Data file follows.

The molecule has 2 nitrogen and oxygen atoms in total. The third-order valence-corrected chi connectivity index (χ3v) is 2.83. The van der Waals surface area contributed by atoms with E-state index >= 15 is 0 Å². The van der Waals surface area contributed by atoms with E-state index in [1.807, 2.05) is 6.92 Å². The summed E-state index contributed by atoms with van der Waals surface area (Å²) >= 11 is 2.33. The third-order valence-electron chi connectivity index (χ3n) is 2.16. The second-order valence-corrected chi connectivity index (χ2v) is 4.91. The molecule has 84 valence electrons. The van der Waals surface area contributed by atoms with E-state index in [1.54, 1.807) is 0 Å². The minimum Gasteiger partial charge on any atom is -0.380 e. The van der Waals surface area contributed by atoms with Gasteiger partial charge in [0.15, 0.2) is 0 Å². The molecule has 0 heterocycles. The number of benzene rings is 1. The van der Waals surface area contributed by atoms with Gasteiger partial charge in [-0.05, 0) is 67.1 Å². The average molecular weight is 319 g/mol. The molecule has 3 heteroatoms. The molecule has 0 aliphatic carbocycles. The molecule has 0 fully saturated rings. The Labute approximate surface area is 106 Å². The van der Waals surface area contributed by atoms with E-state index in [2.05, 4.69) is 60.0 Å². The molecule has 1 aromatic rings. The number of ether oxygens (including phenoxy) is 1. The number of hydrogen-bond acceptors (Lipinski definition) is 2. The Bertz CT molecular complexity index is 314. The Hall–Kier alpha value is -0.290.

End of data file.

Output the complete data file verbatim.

The molecule has 2 nitrogen and oxygen atoms in total. The third-order valence-corrected chi connectivity index (χ3v) is 2.83. The van der Waals surface area contributed by atoms with E-state index >= 15 is 0 Å². The van der Waals surface area contributed by atoms with E-state index in [1.807, 2.05) is 6.92 Å². The summed E-state index contributed by atoms with van der Waals surface area (Å²) >= 11 is 2.33. The third-order valence-electron chi connectivity index (χ3n) is 2.16. The second-order valence-corrected chi connectivity index (χ2v) is 4.91. The molecule has 84 valence electrons. The van der Waals surface area contributed by atoms with E-state index in [1.54, 1.807) is 0 Å². The minimum Gasteiger partial charge on any atom is -0.380 e. The van der Waals surface area contributed by atoms with Gasteiger partial charge in [0.15, 0.2) is 0 Å². The molecule has 0 heterocycles. The number of benzene rings is 1. The van der Waals surface area contributed by atoms with Gasteiger partial charge in [-0.05, 0) is 67.1 Å². The average molecular weight is 319 g/mol. The molecule has 3 heteroatoms. The molecule has 0 aliphatic carbocycles. The molecule has 0 fully saturated rings. The Labute approximate surface area is 106 Å². The van der Waals surface area contributed by atoms with E-state index in [2.05, 4.69) is 60.0 Å². The molecule has 1 aromatic rings. The number of ether oxygens (including phenoxy) is 1. The number of hydrogen-bond acceptors (Lipinski definition) is 2. The Bertz CT molecular complexity index is 314. The Hall–Kier alpha value is -0.290.